Managing tree diversity and mixed age cover

Ensuring there is a wide range of tree species of mixed ages is important for the health of our woodland.

There are some areas in our woodland that are predominantly made up of same age trees, such as the pines by Fawn Wood. As we have seen from the recent damage following Storm Arwen, these same-age structure plantations are very susceptible to damage. As part of our management plan, we will be felling some of these pine trees so that more light can reach the understory. We are hoping that the money raised through timber sales will contribute to the cost of the path maintenance work we are undertaking.

Maintaining a diverse understory of holly, rowan, birch, oak, willow, and other native species around larger, older trees means there will be more protection for all trees from storm damage. We will be replanting along the boundary to Fawn Wood where these younger trees will then provide a windbreak for the existing trees.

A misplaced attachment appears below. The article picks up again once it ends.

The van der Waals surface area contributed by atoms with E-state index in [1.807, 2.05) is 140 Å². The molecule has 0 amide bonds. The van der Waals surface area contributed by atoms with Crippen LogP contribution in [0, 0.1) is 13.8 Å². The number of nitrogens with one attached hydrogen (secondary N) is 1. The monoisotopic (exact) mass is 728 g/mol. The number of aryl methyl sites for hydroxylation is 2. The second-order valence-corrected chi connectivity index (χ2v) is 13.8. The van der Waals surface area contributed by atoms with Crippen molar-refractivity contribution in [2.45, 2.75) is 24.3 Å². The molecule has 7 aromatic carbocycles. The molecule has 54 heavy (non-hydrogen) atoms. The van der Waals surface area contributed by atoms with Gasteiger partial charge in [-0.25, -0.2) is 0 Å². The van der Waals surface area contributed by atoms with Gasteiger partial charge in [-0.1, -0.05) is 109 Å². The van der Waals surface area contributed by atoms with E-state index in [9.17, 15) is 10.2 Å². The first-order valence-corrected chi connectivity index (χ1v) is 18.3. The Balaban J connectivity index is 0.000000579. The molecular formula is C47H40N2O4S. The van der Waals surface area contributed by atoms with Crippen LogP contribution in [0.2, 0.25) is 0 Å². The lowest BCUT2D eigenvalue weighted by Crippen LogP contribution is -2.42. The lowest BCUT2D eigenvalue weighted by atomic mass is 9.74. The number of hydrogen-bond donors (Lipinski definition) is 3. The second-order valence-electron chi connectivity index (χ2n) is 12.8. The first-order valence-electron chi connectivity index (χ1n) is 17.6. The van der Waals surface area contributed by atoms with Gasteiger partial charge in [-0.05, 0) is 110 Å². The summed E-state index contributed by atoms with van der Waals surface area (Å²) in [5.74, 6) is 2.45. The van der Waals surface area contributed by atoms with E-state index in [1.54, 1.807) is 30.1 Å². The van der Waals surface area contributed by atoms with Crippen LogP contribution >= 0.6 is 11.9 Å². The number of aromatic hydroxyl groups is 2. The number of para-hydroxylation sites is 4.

If an area becomes too densely-packed then we thin out the trees to make sure that more light will reach the understory, helping the younger trees to thrive. We are careful to selectively thin trees that will help us optimise this balance between maintaining the mixed age structure of the wood and making sure the trees are not having to compete too much for light and nutrients.

This in turn will ensure the health and biodiversity of our woodland.

Find out about how you can get involved to help us care for our woodland by checking out our volunteering activities.